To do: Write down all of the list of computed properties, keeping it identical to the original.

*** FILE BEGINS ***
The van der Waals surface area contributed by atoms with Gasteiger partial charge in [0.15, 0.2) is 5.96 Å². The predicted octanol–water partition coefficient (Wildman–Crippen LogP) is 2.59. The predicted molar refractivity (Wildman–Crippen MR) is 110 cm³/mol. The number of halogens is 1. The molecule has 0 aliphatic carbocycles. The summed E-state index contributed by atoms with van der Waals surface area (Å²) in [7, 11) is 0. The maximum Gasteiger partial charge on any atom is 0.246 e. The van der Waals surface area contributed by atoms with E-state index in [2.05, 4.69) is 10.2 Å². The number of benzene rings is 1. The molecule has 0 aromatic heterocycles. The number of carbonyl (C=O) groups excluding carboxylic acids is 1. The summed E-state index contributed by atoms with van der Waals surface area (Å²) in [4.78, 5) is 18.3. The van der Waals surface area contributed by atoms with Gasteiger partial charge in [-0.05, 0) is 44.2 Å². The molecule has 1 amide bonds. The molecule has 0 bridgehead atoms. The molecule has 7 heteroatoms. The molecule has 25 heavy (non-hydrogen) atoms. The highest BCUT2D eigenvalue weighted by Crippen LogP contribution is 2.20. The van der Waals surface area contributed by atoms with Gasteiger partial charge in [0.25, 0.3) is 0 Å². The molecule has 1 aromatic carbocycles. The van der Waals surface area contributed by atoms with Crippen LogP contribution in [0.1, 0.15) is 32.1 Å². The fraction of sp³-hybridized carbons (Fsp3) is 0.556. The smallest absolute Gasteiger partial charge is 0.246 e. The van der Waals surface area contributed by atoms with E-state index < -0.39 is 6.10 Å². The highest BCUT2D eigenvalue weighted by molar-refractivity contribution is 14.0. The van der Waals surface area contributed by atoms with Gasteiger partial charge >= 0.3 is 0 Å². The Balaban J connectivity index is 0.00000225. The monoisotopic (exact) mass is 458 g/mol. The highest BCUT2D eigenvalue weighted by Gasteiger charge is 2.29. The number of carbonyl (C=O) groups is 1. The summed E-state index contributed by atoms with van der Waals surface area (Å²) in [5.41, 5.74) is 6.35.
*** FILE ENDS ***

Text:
The van der Waals surface area contributed by atoms with Gasteiger partial charge in [0.15, 0.2) is 5.96 Å². The predicted octanol–water partition coefficient (Wildman–Crippen LogP) is 2.59. The predicted molar refractivity (Wildman–Crippen MR) is 110 cm³/mol. The number of halogens is 1. The molecule has 0 aliphatic carbocycles. The summed E-state index contributed by atoms with van der Waals surface area (Å²) in [7, 11) is 0. The maximum Gasteiger partial charge on any atom is 0.246 e. The van der Waals surface area contributed by atoms with E-state index in [2.05, 4.69) is 10.2 Å². The number of benzene rings is 1. The molecule has 0 aromatic heterocycles. The number of carbonyl (C=O) groups excluding carboxylic acids is 1. The summed E-state index contributed by atoms with van der Waals surface area (Å²) in [4.78, 5) is 18.3. The van der Waals surface area contributed by atoms with Gasteiger partial charge in [-0.05, 0) is 44.2 Å². The molecule has 1 amide bonds. The molecule has 0 bridgehead atoms. The molecule has 7 heteroatoms. The molecule has 25 heavy (non-hydrogen) atoms. The highest BCUT2D eigenvalue weighted by Crippen LogP contribution is 2.20. The van der Waals surface area contributed by atoms with Gasteiger partial charge in [0.25, 0.3) is 0 Å². The molecule has 1 aromatic carbocycles. The van der Waals surface area contributed by atoms with Crippen LogP contribution in [0.1, 0.15) is 32.1 Å². The fraction of sp³-hybridized carbons (Fsp3) is 0.556. The smallest absolute Gasteiger partial charge is 0.246 e. The van der Waals surface area contributed by atoms with E-state index < -0.39 is 6.10 Å². The highest BCUT2D eigenvalue weighted by molar-refractivity contribution is 14.0. The van der Waals surface area contributed by atoms with Gasteiger partial charge >= 0.3 is 0 Å². The Balaban J connectivity index is 0.00000225. The monoisotopic (exact) mass is 458 g/mol. The highest BCUT2D eigenvalue weighted by Gasteiger charge is 2.29. The number of carbonyl (C=O) groups is 1. The summed E-state index contributed by atoms with van der Waals surface area (Å²) in [5.41, 5.74) is 6.35.